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Awake, my soul, bestir thee, for the hour is drawing nigh

Awake, my soul, bestir thee, for the hour is drawing nigh

Translator: John Brownlie
Published in 1 hymnal

Full Text

Awake, my soul, bestir thee, for the hour is drawing nigh,
When the trump of God shall blazon from the silence of the sky,
And He shall come a second time, Who came at first to die.

It may be in the morning, when the hills are bathed in light,
Or at the hour of noontide, when the sun is at his height;
But it may be in the darkness, in the middle of the night.

Be sure the hour is coming, and repenting seek His face,
For He Who comes to judge the world, is still the Lord of grace,
His throne shall be a Mercy seat, His love a hiding place.

118
O Christ, in mercy save us, ere that day of dread appear,
When sinners from Thy judgement seat their awful doom shall bear;
Awake, my soul, bestir thee, for the time is drawing near.

Translator: John Brownlie

Brownlie, John, was born at Glasgow, Aug. 6, 1859, and was educated at Glasgow University, and at the Free Church College in the same city. In 1884 he was licensed by the Presbytery of Glasgow; in 1885 he became Assistant Minister of the Free Church, Portpatrick, and on the death of the Senior Minister in 1890 he entered upon the full charge of the Church there. He has interested himself in educational matters, became a Member of the local School Board in 1888, a governor of Stranraer High School in 1897, and Chairman of the governors in 1901. His hymnological works are:— 1. The Hymns and Hymnwriters of the [Scottish] Church Hymnary, 1899. This is a biographical, historical, and critical companion to that hymnal, and is well done and… Go to person page >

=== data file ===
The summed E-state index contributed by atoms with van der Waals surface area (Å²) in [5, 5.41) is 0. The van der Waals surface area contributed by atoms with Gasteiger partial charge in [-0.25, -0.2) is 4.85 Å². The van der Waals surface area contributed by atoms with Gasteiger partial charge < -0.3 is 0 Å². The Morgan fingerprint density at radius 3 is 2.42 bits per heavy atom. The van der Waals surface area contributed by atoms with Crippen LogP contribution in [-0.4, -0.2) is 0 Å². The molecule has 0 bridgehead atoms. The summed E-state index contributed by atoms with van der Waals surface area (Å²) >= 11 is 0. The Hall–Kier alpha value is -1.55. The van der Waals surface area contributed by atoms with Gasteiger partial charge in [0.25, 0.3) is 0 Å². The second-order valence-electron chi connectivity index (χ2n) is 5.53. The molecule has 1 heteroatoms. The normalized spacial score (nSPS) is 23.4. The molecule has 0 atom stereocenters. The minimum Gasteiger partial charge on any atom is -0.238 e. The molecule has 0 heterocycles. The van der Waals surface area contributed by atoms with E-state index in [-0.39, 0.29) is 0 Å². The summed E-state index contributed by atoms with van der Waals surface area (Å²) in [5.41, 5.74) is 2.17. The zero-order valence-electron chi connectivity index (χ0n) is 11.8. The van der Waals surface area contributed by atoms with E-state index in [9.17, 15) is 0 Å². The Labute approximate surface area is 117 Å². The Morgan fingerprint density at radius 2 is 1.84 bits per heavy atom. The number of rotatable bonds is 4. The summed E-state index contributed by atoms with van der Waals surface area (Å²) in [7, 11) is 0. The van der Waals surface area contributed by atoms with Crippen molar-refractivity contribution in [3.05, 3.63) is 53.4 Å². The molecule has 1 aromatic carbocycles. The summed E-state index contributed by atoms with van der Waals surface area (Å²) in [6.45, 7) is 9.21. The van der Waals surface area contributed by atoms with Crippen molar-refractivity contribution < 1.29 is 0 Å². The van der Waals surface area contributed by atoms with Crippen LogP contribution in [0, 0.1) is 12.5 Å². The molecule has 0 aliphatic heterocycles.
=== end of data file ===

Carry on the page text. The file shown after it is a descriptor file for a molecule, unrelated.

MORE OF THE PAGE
Text Information

First Line: Awake, my soul, bestir thee, for the hour is drawing nigh
Translator: John Brownlie
Meter: Irregular
Language: English



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